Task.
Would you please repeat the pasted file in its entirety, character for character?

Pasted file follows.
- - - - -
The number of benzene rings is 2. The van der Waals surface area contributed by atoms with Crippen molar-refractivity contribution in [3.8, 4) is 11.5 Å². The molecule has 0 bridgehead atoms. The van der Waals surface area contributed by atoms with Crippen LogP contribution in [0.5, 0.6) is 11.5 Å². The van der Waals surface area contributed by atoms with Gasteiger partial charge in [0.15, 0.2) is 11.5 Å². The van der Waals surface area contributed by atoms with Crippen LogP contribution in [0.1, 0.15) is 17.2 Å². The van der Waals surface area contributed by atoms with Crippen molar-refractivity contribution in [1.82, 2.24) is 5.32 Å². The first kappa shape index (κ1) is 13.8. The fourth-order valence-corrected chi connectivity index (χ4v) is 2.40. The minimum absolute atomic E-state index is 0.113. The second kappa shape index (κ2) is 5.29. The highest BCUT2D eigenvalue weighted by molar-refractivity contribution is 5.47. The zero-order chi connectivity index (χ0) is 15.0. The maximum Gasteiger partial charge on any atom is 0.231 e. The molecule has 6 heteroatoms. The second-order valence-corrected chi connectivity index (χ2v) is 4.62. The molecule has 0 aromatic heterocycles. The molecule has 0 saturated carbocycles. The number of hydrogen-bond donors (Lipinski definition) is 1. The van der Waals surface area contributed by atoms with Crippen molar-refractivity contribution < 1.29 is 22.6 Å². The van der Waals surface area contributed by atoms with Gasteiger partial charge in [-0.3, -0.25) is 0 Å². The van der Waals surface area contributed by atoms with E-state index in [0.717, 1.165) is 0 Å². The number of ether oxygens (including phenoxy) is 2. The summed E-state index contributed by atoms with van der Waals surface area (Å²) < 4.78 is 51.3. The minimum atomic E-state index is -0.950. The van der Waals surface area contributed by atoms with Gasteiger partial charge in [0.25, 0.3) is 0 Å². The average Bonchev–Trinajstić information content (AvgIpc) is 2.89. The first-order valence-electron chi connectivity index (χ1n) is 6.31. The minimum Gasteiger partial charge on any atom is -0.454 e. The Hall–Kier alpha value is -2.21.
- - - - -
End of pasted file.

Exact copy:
The number of benzene rings is 2. The van der Waals surface area contributed by atoms with Crippen molar-refractivity contribution in [3.8, 4) is 11.5 Å². The molecule has 0 bridgehead atoms. The van der Waals surface area contributed by atoms with Crippen LogP contribution in [0.5, 0.6) is 11.5 Å². The van der Waals surface area contributed by atoms with Gasteiger partial charge in [0.15, 0.2) is 11.5 Å². The van der Waals surface area contributed by atoms with Crippen LogP contribution in [0.1, 0.15) is 17.2 Å². The van der Waals surface area contributed by atoms with Crippen molar-refractivity contribution in [1.82, 2.24) is 5.32 Å². The first kappa shape index (κ1) is 13.8. The fourth-order valence-corrected chi connectivity index (χ4v) is 2.40. The minimum absolute atomic E-state index is 0.113. The second kappa shape index (κ2) is 5.29. The highest BCUT2D eigenvalue weighted by molar-refractivity contribution is 5.47. The zero-order chi connectivity index (χ0) is 15.0. The maximum Gasteiger partial charge on any atom is 0.231 e. The molecule has 6 heteroatoms. The second-order valence-corrected chi connectivity index (χ2v) is 4.62. The molecule has 0 aromatic heterocycles. The molecule has 0 saturated carbocycles. The number of hydrogen-bond donors (Lipinski definition) is 1. The van der Waals surface area contributed by atoms with Crippen molar-refractivity contribution < 1.29 is 22.6 Å². The van der Waals surface area contributed by atoms with Gasteiger partial charge in [-0.3, -0.25) is 0 Å². The van der Waals surface area contributed by atoms with E-state index in [0.717, 1.165) is 0 Å². The number of ether oxygens (including phenoxy) is 2. The summed E-state index contributed by atoms with van der Waals surface area (Å²) < 4.78 is 51.3. The minimum atomic E-state index is -0.950. The van der Waals surface area contributed by atoms with Gasteiger partial charge in [0.25, 0.3) is 0 Å². The average Bonchev–Trinajstić information content (AvgIpc) is 2.89. The first-order valence-electron chi connectivity index (χ1n) is 6.31. The minimum Gasteiger partial charge on any atom is -0.454 e. The Hall–Kier alpha value is -2.21.